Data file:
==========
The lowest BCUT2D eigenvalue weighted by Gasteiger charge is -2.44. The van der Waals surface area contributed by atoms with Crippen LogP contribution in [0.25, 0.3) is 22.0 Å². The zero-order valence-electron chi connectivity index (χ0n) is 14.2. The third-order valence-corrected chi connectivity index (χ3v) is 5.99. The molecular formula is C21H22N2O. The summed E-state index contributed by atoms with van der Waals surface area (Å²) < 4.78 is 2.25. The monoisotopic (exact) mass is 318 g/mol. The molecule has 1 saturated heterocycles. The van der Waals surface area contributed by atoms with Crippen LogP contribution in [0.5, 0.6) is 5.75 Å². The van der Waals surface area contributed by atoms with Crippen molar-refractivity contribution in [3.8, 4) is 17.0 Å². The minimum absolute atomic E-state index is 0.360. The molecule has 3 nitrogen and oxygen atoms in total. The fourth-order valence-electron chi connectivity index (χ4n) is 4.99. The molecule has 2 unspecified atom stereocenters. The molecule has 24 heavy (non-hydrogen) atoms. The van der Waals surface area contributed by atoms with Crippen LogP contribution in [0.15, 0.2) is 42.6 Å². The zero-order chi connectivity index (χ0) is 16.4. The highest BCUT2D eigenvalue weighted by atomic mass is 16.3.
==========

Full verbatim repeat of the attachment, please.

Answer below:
The lowest BCUT2D eigenvalue weighted by Gasteiger charge is -2.44. The van der Waals surface area contributed by atoms with Crippen LogP contribution in [0.25, 0.3) is 22.0 Å². The zero-order valence-electron chi connectivity index (χ0n) is 14.2. The third-order valence-corrected chi connectivity index (χ3v) is 5.99. The molecular formula is C21H22N2O. The summed E-state index contributed by atoms with van der Waals surface area (Å²) < 4.78 is 2.25. The monoisotopic (exact) mass is 318 g/mol. The molecule has 1 saturated heterocycles. The van der Waals surface area contributed by atoms with Crippen LogP contribution in [0.5, 0.6) is 5.75 Å². The van der Waals surface area contributed by atoms with Crippen molar-refractivity contribution in [3.8, 4) is 17.0 Å². The minimum absolute atomic E-state index is 0.360. The molecule has 3 nitrogen and oxygen atoms in total. The fourth-order valence-electron chi connectivity index (χ4n) is 4.99. The molecule has 2 unspecified atom stereocenters. The molecule has 24 heavy (non-hydrogen) atoms. The van der Waals surface area contributed by atoms with Crippen LogP contribution in [0.15, 0.2) is 42.6 Å². The zero-order chi connectivity index (χ0) is 16.4. The highest BCUT2D eigenvalue weighted by atomic mass is 16.3.